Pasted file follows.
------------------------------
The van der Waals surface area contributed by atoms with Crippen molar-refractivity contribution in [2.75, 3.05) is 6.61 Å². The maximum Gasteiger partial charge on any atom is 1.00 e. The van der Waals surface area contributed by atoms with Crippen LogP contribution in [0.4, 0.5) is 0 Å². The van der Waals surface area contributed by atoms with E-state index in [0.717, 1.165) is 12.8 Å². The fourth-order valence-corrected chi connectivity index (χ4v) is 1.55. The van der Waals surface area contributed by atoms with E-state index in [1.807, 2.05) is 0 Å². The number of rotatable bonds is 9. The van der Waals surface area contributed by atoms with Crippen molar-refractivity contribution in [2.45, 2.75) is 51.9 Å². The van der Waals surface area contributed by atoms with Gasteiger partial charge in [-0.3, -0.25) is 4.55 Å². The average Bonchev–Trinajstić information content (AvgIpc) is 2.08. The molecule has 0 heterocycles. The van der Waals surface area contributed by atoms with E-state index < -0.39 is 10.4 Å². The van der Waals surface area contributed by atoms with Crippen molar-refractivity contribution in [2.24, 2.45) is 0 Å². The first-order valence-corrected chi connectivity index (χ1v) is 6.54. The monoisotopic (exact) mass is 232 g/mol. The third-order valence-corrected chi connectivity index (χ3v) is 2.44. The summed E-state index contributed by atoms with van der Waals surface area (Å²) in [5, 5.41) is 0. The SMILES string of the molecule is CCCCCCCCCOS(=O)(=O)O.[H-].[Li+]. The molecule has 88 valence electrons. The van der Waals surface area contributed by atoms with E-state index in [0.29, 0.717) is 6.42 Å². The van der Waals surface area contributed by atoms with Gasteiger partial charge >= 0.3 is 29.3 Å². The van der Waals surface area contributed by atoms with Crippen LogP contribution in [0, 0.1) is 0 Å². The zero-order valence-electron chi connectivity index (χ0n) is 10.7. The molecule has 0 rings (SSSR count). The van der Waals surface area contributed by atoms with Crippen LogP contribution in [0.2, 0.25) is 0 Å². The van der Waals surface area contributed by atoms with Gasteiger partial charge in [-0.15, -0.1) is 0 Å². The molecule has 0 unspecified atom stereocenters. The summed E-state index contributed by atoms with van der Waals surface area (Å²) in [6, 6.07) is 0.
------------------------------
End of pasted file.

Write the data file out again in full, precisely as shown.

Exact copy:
The van der Waals surface area contributed by atoms with Crippen molar-refractivity contribution in [2.75, 3.05) is 6.61 Å². The maximum Gasteiger partial charge on any atom is 1.00 e. The van der Waals surface area contributed by atoms with Crippen LogP contribution in [0.4, 0.5) is 0 Å². The van der Waals surface area contributed by atoms with E-state index in [0.717, 1.165) is 12.8 Å². The fourth-order valence-corrected chi connectivity index (χ4v) is 1.55. The van der Waals surface area contributed by atoms with E-state index in [1.807, 2.05) is 0 Å². The number of rotatable bonds is 9. The van der Waals surface area contributed by atoms with Crippen molar-refractivity contribution in [2.45, 2.75) is 51.9 Å². The van der Waals surface area contributed by atoms with Gasteiger partial charge in [-0.3, -0.25) is 4.55 Å². The average Bonchev–Trinajstić information content (AvgIpc) is 2.08. The molecule has 0 heterocycles. The van der Waals surface area contributed by atoms with E-state index < -0.39 is 10.4 Å². The van der Waals surface area contributed by atoms with Crippen molar-refractivity contribution in [2.24, 2.45) is 0 Å². The first-order valence-corrected chi connectivity index (χ1v) is 6.54. The monoisotopic (exact) mass is 232 g/mol. The third-order valence-corrected chi connectivity index (χ3v) is 2.44. The summed E-state index contributed by atoms with van der Waals surface area (Å²) in [5, 5.41) is 0. The SMILES string of the molecule is CCCCCCCCCOS(=O)(=O)O.[H-].[Li+]. The molecule has 88 valence electrons. The van der Waals surface area contributed by atoms with E-state index in [0.29, 0.717) is 6.42 Å². The van der Waals surface area contributed by atoms with Gasteiger partial charge >= 0.3 is 29.3 Å². The van der Waals surface area contributed by atoms with Crippen LogP contribution in [0, 0.1) is 0 Å². The zero-order valence-electron chi connectivity index (χ0n) is 10.7. The molecule has 0 rings (SSSR count). The van der Waals surface area contributed by atoms with Crippen LogP contribution in [0.2, 0.25) is 0 Å². The van der Waals surface area contributed by atoms with Gasteiger partial charge in [-0.15, -0.1) is 0 Å². The molecule has 0 unspecified atom stereocenters. The summed E-state index contributed by atoms with van der Waals surface area (Å²) in [6, 6.07) is 0.